2021 Course Offering
Due to the ongoing global pandemic, the 2021 course will be held virtually by videoconference. The application process is unchanged from previous years. We hope to provide students the same rich, intensive experience as in years when the course was offered in person.
This training program in neurotherapeutics discovery and development is an intensive 3½ -day course that will provide trainees with the various knowledge elements required to discover and advance a neurotherapeutic agent to Investigational New Drug (IND) Application. Following the course, the training program will continue for a two-year period during which students will have individualized mentoring.
The training, which is designed to be applicable to diverse diseases of the nervous system, will equip students with a broad understanding of the various component steps in the neurotherapeutics drug discovery and development process.
Students will learn:
- How to identify a good drug discovery target
- How to construct an assay
- The elements of medicinal chemistry
- How to conduct animal efficacy testing
- The principals of ADME studies and safety/toxicology testing
- The steps required to prepare an IND document
In sum, students will be equipped with the skills to develop and coordinate a drug discovery and development effort and work collaboratively with subject experts in each of the component areas.
The course combines didactic lectures with active engagement activities in which the students will be challenged to utilize the lecture material to work through their own drug discovery project plan with the guidance of the faculty.
Why This Course Is Needed
Because industry engagement in CNS drug discovery has diminished in recent years there is an increased need for university researchers to participate in the development of new therapies for disorders of the nervous system. NIH and other granting agencies have created new mechanisms to support academic drug discovery and development. However, many academic researchers are not equipped with the knowledge base and skills to lead a drug discovery and development project. This course is designed to provide academic researchers with the skills to compete successfully for translational drug discovery and development grant opportunities and to lead an academic drug discovery and development effort.
The course faculty is made up of the pre-eminent practitioners in drug discovery and development. They are drawn from academia, industry and government and have deep subject expertise and an enormous base of experience.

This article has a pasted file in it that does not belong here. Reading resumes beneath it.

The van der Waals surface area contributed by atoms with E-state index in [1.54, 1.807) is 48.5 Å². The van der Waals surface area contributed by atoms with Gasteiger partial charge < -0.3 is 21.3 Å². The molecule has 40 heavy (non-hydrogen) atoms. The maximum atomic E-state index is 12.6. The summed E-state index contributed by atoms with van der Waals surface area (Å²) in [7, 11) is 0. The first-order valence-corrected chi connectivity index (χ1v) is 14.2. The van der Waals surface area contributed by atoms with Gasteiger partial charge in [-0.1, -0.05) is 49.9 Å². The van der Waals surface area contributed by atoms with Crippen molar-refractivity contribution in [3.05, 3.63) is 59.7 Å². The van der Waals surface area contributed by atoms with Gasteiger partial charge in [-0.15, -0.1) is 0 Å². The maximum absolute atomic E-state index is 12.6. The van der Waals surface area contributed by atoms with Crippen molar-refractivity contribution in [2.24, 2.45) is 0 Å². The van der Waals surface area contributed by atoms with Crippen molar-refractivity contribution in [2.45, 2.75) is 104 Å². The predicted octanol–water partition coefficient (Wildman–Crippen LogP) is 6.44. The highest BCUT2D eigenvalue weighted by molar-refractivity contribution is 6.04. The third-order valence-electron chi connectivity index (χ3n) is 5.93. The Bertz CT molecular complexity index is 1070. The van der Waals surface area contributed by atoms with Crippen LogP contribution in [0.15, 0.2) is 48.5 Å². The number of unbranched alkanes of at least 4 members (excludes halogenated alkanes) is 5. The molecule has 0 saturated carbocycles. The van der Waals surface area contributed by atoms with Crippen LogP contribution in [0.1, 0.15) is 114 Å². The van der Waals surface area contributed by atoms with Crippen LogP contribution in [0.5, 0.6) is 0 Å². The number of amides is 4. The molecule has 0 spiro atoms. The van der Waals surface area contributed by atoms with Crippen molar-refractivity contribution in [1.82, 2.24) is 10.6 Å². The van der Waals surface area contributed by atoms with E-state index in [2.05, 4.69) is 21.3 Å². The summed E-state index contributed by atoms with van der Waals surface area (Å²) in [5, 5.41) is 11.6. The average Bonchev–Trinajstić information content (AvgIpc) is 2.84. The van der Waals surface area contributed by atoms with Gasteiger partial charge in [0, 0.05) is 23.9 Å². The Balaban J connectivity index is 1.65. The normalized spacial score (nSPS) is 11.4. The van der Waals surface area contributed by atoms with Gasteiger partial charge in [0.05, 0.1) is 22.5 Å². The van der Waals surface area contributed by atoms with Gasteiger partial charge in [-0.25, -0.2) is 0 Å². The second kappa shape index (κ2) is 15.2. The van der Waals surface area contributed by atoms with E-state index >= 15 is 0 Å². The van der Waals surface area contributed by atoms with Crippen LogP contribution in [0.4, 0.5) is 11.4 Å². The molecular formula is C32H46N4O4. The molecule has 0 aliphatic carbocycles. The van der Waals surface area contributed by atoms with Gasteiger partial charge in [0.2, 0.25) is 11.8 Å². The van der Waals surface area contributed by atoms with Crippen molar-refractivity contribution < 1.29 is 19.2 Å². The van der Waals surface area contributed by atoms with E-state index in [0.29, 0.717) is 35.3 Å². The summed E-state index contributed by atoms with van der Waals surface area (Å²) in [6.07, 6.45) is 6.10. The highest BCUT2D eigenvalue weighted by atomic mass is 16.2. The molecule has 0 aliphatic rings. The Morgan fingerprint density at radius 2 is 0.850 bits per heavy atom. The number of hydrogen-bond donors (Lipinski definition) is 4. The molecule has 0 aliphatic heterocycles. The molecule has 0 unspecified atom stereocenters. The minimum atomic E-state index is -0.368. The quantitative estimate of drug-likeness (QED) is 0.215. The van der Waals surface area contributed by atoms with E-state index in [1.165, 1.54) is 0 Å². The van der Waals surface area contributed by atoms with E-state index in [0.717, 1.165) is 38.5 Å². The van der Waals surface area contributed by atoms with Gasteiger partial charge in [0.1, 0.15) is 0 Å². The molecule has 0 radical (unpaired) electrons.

Some of the topics to be covered in the course include:
- Overview of the Neurotherapeutics Discovery and Development Process
- Generating Lead Compounds (Target and Pathway Identification, Biology Basics for Identifying Hits, Medicinal Chemistry, Moving from Hit to Lead to Clinical Candidate, Alternative Approaches to Lead Generation
- ADME, Formulation and Non-Clinical Proof-of-Concept
- Preclinical Proof-of-Concept/Target Engagement Studies
- Principles of Biological Therapies and the Discovery and Development of Specific Biological Therapies for Neuroscience, Including Antibody-Based Therapies, Cell-Based Therapies, and Gene-Based Therapies
- Toxicology, IND Enabling Studies, Preparation of the IND
- Interacting with the FDA
- Intellectual Property
- Funding Academic Drug Discovery Research
Continuing Engagement Activities Following the Course
Students will make contact with a faculty mentor at least once a quarter during the 2-year period following the course, so that they have a continuing source of guidance and mentorship.
The course syllabus and video recordings of the lectures will be available for viewing after the course ends.
This course is designed for advanced post-doctoral researchers and faculty members who are engaged, or would like to become engaged, in neurotherapeutics discovery and development. Occasionally advanced graduate students are accepted. Senior academic professionals are particularly invited to apply if they are considering a career transition to drug discovery and development. Applicants will generally have a doctoral degree in a relevant subject area (Ph.D., M.D., M.D./Ph.D., D.O., D.V.M., Pharm.D. or equivalent). Students interested in applying should contact the course organizers to request a determination of eligibility. NIH policy provides that research education programs should be used primarily for the education of U.S. citizens and permanent residents. Individuals primarily employed in industry are not eligible for this training program.
Individuals from racial and ethnic groups underrepresented in biomedical research, individuals with disabilities and women are particularly encouraged to apply.
Course Venue and Schedule
The course will be held virtually by videoconference. Students are required to participate in the entire course.
Michael A. Rogawski, MD, PhD
Departments of Neurology and Pharmacology
School of Medicine
University of California, Davis
Barbara S. Slusher, PhD, MAS
Department of Neurology
Director, Johns Hopkins Drug Discovery
Johns Hopkins School of Medicine
Karl A. Scheidt, PhD
Department of Chemistry
Weinberg College of Arts & Sciences
About the American Society for Experimental NeuroTherapeutics
Logistical support for the course will be provided by the American Society for Experimental NeuroTherapeutics (ASENT), a 20-year-old non-profit professional organization founded on the belief that bringing new treatments for disorders of the nervous system to patients will be accelerated by communication between the various groups of professionals who contribute to the effort — academic clinicians and researchers, industrial scientists, government regulators, and patient advocates. ASENT publishes the journal Neurotherapeutics. Further information on ASENT is available from the society web site.